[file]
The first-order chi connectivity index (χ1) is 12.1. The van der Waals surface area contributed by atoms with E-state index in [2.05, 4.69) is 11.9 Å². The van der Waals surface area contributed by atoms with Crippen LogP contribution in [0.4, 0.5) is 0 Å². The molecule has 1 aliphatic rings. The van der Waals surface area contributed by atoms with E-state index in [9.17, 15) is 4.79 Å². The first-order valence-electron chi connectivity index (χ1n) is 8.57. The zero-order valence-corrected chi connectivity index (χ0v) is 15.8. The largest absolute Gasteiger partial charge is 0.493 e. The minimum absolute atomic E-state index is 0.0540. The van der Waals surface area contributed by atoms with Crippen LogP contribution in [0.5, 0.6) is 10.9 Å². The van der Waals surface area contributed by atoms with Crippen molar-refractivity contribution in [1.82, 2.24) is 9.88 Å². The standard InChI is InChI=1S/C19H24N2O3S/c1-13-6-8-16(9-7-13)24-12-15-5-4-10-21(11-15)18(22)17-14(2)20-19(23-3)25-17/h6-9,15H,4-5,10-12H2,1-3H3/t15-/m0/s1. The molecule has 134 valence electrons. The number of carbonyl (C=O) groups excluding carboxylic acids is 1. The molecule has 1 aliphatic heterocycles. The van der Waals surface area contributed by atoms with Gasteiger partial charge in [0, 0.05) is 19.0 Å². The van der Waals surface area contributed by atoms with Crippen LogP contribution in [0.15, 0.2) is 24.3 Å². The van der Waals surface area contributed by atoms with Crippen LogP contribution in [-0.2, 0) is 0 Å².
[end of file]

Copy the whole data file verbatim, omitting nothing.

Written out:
The first-order chi connectivity index (χ1) is 12.1. The van der Waals surface area contributed by atoms with E-state index in [2.05, 4.69) is 11.9 Å². The van der Waals surface area contributed by atoms with Crippen LogP contribution in [0.4, 0.5) is 0 Å². The molecule has 1 aliphatic rings. The van der Waals surface area contributed by atoms with E-state index in [9.17, 15) is 4.79 Å². The first-order valence-electron chi connectivity index (χ1n) is 8.57. The zero-order valence-corrected chi connectivity index (χ0v) is 15.8. The largest absolute Gasteiger partial charge is 0.493 e. The minimum absolute atomic E-state index is 0.0540. The van der Waals surface area contributed by atoms with Crippen LogP contribution in [0.5, 0.6) is 10.9 Å². The van der Waals surface area contributed by atoms with Crippen molar-refractivity contribution in [1.82, 2.24) is 9.88 Å². The standard InChI is InChI=1S/C19H24N2O3S/c1-13-6-8-16(9-7-13)24-12-15-5-4-10-21(11-15)18(22)17-14(2)20-19(23-3)25-17/h6-9,15H,4-5,10-12H2,1-3H3/t15-/m0/s1. The molecule has 134 valence electrons. The number of carbonyl (C=O) groups excluding carboxylic acids is 1. The molecule has 1 aliphatic heterocycles. The van der Waals surface area contributed by atoms with Gasteiger partial charge in [0, 0.05) is 19.0 Å². The van der Waals surface area contributed by atoms with Crippen LogP contribution in [0.15, 0.2) is 24.3 Å². The van der Waals surface area contributed by atoms with Crippen LogP contribution in [-0.2, 0) is 0 Å².